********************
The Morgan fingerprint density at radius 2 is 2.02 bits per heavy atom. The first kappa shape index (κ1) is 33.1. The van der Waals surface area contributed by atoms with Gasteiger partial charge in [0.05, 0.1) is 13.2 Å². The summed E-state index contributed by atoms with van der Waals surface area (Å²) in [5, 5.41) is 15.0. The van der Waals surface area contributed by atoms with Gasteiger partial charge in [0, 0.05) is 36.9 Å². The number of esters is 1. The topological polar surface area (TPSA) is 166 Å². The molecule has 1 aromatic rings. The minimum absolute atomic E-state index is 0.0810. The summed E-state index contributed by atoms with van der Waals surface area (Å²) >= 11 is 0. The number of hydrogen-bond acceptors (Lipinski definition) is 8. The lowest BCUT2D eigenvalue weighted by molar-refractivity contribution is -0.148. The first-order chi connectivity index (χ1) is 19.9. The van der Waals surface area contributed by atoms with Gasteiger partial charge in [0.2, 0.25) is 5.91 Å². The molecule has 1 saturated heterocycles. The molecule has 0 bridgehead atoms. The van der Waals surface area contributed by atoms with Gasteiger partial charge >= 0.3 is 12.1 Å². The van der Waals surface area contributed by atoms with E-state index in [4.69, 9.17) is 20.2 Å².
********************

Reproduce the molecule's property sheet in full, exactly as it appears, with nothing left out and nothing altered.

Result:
The Morgan fingerprint density at radius 2 is 2.02 bits per heavy atom. The first kappa shape index (κ1) is 33.1. The van der Waals surface area contributed by atoms with Gasteiger partial charge in [0.05, 0.1) is 13.2 Å². The summed E-state index contributed by atoms with van der Waals surface area (Å²) in [5, 5.41) is 15.0. The van der Waals surface area contributed by atoms with Gasteiger partial charge in [0, 0.05) is 36.9 Å². The number of esters is 1. The topological polar surface area (TPSA) is 166 Å². The molecule has 1 aromatic rings. The minimum absolute atomic E-state index is 0.0810. The summed E-state index contributed by atoms with van der Waals surface area (Å²) >= 11 is 0. The number of hydrogen-bond acceptors (Lipinski definition) is 8. The lowest BCUT2D eigenvalue weighted by molar-refractivity contribution is -0.148. The first-order chi connectivity index (χ1) is 19.9. The van der Waals surface area contributed by atoms with Gasteiger partial charge in [0.2, 0.25) is 5.91 Å². The molecule has 1 saturated heterocycles. The molecule has 0 bridgehead atoms. The van der Waals surface area contributed by atoms with Gasteiger partial charge >= 0.3 is 12.1 Å². The van der Waals surface area contributed by atoms with E-state index in [4.69, 9.17) is 20.2 Å².